Sometimes, the church doesn’t really do itself any favours. Pat Robertson has gone on record as suggesting that the recent earthquake in Haiti was the result of Haiti having made a ‘pact with the Devil’ if he would free them from French domination, contrasting the abject poverty of the Haitians with the relative prosperity of the Dominican Republic next door. It was delivered with all seriousness, in the gently avuncular tones that are his stock-in-trade.
Oh dear. A few more little gems here from Uncle Pat for us to mull over. I couldn’t bring myself to actually publish the image. Click and you’ll see why.
It is, as it happens, a matter of record that some kind of ‘pact’ did in fact take place. Haiti became the first black republic to declare its independence in 1804, after a prolonged, bloody and desperate struggle. It is the poorest country in the Western Hemisphere and has been plagued by political violence – a history some explain with religious mythology. A satanic pact allegedly took place on August 14, 1791, during a meeting of slave leaders planning to launch their war for independence, resulting in the chains of Satan rather than those of the French.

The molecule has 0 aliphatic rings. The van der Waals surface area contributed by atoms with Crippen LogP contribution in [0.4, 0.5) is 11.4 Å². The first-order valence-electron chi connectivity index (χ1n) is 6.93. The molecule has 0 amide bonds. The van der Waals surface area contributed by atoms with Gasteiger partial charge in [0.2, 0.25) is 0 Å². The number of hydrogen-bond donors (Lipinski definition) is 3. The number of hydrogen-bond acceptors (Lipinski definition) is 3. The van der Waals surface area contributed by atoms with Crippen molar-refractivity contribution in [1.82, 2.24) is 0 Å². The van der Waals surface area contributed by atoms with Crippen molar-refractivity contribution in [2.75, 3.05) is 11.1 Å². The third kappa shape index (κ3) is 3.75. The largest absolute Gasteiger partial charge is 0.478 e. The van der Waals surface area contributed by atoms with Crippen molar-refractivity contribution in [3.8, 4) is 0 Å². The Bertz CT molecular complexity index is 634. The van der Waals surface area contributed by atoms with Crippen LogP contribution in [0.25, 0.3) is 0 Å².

Haiti’s rough history very probably can be traced to rather more tangible threads which from the beginning have contributed to its instability. Haiti was forced to pay France over 100 million francs – a huge sum – over the decades under the Royal Ordinance of 1825 in which Charles X demanded restitution for the loss of France’s colony in exchange for diplomatic recognition. OK. Steal it first, then make them pay to take it back afterwards. Works for some…The problem for Haiti is that if it was a hell on earth under slavery, it was also so after the slave revolt. Enslaved Africans sent to Haiti to work under the lash and suddenly freed were hardly a model constituency for civil society and the cycle of plundering and autocracy within Haitian leadership has continued uninterrupted more or less ever since, including Papa Doc Duvalier, right up there with Joe Stalin and Saddam in the dictatorship stakes.
The religious right in the USA, guardians of morality, defenders of the faith and lordly dispensers, it would seem, of justice also, are themselves on morally shaky ground with such pronouncements. To describe Mr Robertson’s observations as ‘stupid’ is an understatement.